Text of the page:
Women in Latin America are giving up on work or struggling to find jobs as the pandemic threatens to wipe out a decade of female economic progress, the United Nations said on Wednesday.

Across Latin America, women's labor force participation fell to about 46% in 2020 from 52% a year earlier, according to the report by the UN's Economic Commission for Latin America and the Caribbean (CEPAL).

In the same period, the rate for men fell to 69% from 73.6%.

"The economic and social effects of the pandemic are expected to have a significant impact on the autonomy of women," the report said.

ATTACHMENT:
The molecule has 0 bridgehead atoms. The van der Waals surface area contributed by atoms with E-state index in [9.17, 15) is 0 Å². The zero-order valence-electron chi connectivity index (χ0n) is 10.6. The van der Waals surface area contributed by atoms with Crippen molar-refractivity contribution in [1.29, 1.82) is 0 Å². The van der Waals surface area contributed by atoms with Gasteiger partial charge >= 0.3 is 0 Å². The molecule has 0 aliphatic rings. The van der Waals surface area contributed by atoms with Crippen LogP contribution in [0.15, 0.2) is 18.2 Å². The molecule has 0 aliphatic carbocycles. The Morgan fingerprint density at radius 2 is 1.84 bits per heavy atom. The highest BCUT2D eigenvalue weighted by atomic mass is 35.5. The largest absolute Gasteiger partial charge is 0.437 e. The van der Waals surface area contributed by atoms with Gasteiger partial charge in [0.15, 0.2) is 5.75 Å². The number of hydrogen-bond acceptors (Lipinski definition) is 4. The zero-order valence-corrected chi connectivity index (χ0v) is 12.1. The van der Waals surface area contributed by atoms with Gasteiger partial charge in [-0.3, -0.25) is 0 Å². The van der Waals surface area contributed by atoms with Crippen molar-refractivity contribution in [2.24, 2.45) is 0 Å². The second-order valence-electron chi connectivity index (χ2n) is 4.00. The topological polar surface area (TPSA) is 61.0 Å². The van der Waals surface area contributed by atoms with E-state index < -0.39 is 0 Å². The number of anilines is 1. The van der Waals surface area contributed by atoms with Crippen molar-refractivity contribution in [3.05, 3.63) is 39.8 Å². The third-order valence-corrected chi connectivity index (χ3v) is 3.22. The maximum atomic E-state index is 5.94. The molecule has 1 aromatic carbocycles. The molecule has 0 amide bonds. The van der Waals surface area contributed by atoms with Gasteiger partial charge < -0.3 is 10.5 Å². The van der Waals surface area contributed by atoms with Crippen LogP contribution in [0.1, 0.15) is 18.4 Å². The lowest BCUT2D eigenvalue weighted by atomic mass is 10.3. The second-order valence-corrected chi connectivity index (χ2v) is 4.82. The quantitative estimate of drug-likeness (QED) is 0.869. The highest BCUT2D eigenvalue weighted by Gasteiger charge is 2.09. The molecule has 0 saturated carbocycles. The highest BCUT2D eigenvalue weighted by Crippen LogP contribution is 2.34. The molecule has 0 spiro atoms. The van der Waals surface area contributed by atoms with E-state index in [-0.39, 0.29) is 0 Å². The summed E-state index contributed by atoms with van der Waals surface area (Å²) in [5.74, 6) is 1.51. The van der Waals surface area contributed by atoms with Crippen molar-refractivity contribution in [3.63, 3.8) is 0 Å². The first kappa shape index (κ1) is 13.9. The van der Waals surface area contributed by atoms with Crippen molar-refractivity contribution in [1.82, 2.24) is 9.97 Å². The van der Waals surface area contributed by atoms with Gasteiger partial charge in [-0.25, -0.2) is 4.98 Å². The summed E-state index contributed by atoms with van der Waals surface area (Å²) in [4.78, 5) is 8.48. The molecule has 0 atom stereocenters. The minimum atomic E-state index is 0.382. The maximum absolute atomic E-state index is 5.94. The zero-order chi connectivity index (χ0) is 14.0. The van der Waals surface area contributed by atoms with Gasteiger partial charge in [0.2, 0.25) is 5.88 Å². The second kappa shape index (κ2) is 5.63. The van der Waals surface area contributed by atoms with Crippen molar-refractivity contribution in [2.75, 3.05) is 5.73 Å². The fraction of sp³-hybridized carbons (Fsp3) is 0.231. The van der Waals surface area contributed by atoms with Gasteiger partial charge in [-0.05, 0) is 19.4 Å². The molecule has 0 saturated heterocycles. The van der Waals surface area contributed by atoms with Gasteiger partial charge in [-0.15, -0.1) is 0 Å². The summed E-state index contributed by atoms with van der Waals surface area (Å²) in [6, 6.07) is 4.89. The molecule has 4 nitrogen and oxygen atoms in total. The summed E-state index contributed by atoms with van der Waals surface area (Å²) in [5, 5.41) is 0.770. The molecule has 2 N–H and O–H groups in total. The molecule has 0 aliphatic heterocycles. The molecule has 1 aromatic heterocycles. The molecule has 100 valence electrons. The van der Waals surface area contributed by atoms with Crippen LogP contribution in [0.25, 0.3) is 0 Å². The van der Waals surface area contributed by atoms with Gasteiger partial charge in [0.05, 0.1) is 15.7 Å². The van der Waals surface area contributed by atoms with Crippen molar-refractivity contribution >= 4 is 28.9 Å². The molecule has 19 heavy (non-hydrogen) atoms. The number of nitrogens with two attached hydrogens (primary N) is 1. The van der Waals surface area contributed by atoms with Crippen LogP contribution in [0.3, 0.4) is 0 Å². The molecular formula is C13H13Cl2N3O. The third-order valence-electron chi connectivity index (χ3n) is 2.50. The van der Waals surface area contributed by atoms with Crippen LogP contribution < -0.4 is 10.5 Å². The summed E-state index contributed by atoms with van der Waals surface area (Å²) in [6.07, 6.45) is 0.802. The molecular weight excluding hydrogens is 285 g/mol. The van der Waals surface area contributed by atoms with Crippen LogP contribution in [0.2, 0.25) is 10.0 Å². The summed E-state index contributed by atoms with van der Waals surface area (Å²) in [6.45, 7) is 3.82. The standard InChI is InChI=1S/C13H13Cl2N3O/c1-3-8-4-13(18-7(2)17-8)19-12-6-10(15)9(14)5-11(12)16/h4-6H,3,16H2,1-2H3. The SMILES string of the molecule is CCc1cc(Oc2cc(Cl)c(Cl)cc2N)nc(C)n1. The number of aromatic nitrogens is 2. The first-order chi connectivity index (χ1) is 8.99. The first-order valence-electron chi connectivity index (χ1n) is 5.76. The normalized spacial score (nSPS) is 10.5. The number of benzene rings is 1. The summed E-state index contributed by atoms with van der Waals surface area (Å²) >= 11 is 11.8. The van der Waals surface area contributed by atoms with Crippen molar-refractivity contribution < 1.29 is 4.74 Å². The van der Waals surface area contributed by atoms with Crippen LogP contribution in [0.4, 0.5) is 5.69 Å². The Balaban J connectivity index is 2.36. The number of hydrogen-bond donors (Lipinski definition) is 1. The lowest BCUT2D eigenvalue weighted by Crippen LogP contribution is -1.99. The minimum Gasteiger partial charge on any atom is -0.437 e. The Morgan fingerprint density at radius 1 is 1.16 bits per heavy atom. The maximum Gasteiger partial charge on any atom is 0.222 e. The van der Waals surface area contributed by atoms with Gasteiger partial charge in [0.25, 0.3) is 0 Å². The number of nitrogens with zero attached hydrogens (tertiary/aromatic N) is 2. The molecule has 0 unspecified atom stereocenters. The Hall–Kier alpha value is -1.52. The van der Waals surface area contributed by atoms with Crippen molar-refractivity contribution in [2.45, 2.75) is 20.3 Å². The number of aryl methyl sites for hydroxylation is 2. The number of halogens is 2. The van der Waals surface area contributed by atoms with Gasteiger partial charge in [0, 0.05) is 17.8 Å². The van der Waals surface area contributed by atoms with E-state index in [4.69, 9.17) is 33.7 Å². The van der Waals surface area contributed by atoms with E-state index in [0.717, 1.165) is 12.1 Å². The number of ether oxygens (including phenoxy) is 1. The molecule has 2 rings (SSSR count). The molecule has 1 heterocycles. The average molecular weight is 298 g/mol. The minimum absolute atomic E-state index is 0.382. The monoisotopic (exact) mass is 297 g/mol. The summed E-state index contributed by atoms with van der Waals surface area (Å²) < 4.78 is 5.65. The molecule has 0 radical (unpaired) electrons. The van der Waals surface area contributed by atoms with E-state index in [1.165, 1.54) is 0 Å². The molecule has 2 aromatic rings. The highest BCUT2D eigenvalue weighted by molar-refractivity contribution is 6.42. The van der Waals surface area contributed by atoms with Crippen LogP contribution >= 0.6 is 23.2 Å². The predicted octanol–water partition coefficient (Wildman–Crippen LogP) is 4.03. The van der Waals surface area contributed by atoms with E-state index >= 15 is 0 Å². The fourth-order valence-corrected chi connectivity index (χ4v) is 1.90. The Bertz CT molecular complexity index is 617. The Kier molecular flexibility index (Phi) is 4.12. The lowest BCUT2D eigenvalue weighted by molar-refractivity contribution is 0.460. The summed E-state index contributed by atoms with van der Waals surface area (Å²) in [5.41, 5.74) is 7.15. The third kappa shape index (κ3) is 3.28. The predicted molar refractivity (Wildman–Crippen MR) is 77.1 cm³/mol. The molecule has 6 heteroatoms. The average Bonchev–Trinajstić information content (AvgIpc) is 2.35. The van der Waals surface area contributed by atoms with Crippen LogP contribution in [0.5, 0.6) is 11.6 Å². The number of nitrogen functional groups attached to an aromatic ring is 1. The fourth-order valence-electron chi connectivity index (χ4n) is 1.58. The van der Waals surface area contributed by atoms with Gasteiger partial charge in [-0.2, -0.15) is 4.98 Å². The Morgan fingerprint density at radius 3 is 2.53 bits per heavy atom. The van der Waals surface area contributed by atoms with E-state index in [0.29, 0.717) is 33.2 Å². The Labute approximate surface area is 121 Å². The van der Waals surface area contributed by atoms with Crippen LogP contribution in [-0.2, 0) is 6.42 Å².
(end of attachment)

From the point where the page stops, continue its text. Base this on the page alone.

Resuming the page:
The unemployment rate for women reached an estimated 12% last year, CEPAL said.

In the previous three decades, it had said the percentage of women in the labor market in Latin America had increased by 11 points, a faster gain than in other regions of the world.

Now shutdowns and the economic fallout of COVID-19 have worsened inequalities between men and women, studies show.

"Its fundamental to create a new fiscal pact that promotes gender equality and that avoids deepening the poverty levels of women," Alicia Barcena, executive secretary of CEPAL, said in a statement.

Read the full article about women's economic losses by Christine Murray at Global Citizen.